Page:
Deerfield Capital Management agreed to pay $1.9 million to the SEC to settle violations of the financial watchdog’s short-selling rules in stocks including Insulet (NSDQ:PODD), Derma Sciences (NSDQ:DSCI) and TearLab Corp. (NSDQ:TEAR).
It’s part of an SEC crackdown on illegal short sales of stock that the agency announced today. The SEC said it slapped 23 investment firms with short-selling violations, reeling in more than $14.4 million in "monetary sanctions," according to an agency press release.
In short selling, an investor sells shares and agrees to repurchase them later, assuming that the share price will have fallen by then – in effect, it’s a bet that the shares will be bought back at lower price than they were sold for, with the difference going into the investor’s pocket. The risk is that the share price rises, meaning the investor is out of pocket for the difference.
The SEC said its Rule 105 "prohibits the short sale of an equity security during a restricted period – generally 5 business days before a public offering – and the purchase of that same security through the offering," according to the release.
Deerfield shorted shares of Insulet, Derma Sciences, TearLab and other companies, netting some $1.3 million in illicit profits, according to the SEC. Deerfield agreed to repay those profits, plus another $19,000 in prejudgment interest and $610,000 in penalties.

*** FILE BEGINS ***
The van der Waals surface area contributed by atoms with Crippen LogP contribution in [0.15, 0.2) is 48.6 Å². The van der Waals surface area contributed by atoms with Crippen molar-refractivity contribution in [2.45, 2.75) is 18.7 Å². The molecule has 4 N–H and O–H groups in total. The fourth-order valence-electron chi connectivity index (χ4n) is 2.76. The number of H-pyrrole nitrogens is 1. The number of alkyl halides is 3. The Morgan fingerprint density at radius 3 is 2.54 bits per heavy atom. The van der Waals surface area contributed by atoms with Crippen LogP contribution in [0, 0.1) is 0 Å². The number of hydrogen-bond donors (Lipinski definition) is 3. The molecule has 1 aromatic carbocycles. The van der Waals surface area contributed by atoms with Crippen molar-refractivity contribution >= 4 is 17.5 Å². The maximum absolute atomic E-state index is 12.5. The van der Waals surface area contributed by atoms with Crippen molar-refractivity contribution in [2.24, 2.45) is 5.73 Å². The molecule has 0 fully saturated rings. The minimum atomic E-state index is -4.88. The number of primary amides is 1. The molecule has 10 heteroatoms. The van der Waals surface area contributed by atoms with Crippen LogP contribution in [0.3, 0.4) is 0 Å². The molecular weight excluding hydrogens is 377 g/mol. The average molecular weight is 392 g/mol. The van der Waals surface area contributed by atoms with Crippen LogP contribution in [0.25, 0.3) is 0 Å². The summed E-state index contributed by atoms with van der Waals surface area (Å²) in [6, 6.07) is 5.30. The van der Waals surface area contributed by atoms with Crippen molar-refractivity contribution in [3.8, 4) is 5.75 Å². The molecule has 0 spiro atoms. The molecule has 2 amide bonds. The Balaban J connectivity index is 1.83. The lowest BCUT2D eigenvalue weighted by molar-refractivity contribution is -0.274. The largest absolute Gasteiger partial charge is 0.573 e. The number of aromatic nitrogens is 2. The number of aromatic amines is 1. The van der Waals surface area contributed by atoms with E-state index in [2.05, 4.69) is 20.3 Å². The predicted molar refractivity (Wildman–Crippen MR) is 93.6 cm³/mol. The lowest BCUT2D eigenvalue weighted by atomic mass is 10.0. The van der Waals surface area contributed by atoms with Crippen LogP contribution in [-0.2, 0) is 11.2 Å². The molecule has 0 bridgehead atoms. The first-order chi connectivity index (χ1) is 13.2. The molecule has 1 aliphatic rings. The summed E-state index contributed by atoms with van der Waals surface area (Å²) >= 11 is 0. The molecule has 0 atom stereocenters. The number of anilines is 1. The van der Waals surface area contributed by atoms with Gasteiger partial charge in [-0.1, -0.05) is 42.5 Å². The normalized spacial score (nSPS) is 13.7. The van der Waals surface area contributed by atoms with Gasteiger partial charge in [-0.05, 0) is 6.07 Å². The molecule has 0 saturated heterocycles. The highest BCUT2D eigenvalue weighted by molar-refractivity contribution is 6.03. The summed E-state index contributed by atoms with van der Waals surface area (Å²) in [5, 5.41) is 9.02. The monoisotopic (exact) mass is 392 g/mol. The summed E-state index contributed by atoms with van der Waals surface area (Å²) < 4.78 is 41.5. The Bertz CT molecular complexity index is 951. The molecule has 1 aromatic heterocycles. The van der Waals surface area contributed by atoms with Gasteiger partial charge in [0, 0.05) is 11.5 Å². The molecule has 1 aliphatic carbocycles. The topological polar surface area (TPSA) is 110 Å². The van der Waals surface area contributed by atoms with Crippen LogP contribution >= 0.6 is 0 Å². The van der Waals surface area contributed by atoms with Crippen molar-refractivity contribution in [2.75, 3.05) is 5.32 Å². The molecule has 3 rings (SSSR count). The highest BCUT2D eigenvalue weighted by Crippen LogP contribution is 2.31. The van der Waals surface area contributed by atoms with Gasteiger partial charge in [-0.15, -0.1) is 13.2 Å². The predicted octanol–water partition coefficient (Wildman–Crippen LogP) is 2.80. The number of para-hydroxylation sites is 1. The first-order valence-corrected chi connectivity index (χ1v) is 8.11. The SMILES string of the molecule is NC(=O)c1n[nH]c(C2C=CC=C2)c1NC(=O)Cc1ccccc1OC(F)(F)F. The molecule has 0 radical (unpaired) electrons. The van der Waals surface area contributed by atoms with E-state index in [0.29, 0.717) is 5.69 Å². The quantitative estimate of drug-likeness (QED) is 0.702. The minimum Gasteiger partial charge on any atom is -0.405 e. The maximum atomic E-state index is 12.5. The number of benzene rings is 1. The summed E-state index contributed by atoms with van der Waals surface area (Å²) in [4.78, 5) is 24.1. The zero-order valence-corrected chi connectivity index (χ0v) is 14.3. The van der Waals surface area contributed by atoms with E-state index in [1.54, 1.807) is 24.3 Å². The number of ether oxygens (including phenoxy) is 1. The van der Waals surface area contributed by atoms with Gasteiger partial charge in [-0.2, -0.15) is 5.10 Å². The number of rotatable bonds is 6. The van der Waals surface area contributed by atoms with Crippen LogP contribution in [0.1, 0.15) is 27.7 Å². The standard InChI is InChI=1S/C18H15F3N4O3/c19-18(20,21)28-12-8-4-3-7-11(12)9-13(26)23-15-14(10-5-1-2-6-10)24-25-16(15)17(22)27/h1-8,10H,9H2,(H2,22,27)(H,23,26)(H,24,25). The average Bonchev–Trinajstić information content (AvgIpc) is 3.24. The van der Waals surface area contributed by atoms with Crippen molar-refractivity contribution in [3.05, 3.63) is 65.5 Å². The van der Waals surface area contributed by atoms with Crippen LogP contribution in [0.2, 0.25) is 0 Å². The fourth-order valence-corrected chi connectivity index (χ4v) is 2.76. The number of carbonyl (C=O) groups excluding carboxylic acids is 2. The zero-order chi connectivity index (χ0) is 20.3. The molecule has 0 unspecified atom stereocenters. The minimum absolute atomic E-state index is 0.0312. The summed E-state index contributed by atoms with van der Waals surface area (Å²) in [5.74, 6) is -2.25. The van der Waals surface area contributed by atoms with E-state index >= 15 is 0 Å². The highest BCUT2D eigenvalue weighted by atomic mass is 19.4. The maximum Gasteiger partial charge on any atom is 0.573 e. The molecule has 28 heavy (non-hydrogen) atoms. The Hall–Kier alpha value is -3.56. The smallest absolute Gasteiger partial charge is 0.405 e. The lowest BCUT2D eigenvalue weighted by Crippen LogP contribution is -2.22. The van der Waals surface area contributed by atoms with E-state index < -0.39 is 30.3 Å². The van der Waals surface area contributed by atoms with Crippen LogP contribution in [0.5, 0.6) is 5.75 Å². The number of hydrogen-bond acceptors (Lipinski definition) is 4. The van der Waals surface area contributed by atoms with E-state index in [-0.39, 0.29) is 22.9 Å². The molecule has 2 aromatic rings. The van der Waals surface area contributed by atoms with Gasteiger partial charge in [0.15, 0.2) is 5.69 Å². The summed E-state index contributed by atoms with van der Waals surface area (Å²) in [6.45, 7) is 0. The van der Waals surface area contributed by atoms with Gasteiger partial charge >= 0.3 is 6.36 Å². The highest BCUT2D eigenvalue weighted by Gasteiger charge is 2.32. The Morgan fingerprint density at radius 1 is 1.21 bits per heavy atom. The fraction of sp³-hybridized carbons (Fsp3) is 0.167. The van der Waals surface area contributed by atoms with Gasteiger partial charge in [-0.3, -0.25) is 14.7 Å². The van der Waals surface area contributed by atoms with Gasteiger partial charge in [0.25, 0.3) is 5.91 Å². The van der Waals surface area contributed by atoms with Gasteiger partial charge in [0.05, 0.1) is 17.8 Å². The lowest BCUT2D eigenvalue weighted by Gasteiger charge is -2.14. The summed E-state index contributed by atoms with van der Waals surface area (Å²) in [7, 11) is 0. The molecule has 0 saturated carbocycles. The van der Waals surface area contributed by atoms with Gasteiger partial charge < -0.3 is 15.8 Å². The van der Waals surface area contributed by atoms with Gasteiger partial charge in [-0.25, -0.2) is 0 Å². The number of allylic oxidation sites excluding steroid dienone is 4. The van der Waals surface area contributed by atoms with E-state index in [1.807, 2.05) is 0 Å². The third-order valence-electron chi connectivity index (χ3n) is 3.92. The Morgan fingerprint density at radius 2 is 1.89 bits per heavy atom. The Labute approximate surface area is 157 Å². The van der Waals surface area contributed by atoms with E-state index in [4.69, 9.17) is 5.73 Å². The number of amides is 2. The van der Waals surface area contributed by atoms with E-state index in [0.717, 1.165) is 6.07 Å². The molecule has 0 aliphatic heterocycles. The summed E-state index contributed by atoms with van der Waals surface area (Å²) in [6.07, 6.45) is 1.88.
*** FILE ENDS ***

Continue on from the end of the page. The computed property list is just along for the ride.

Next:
Late last year and early this year Deerfield sold short about 268,900 PODD shares for an average price of $21.56 apiece during the restricted period ahead of a follow-on offering priced at $20.75 per share, , according to the SEC. Deerfield’s allotment in the offering was 275,000 shares, resulting in proceeds of $217,237 plus more than $5,000 from buying up the remainder at a discount, for total illicit profits of nearly $223,000, the agency said.
Deerfield pulled in about $141,000 when it shorted more than 233,000 shares of DSCI stock ahead of that company’s follow-on offering, selling for $9.28 apiece and buying for $9.25 each, then buying another 267,000 shares at a discount, according to the SEC. The investment firm pulled in $32,000 for short-selling about 65,000 TEAR shares in another follow-on, selling for $3.89 per share and buying for $3.60 each, then snapping up another 35,000 shares at a discount, the SEC said.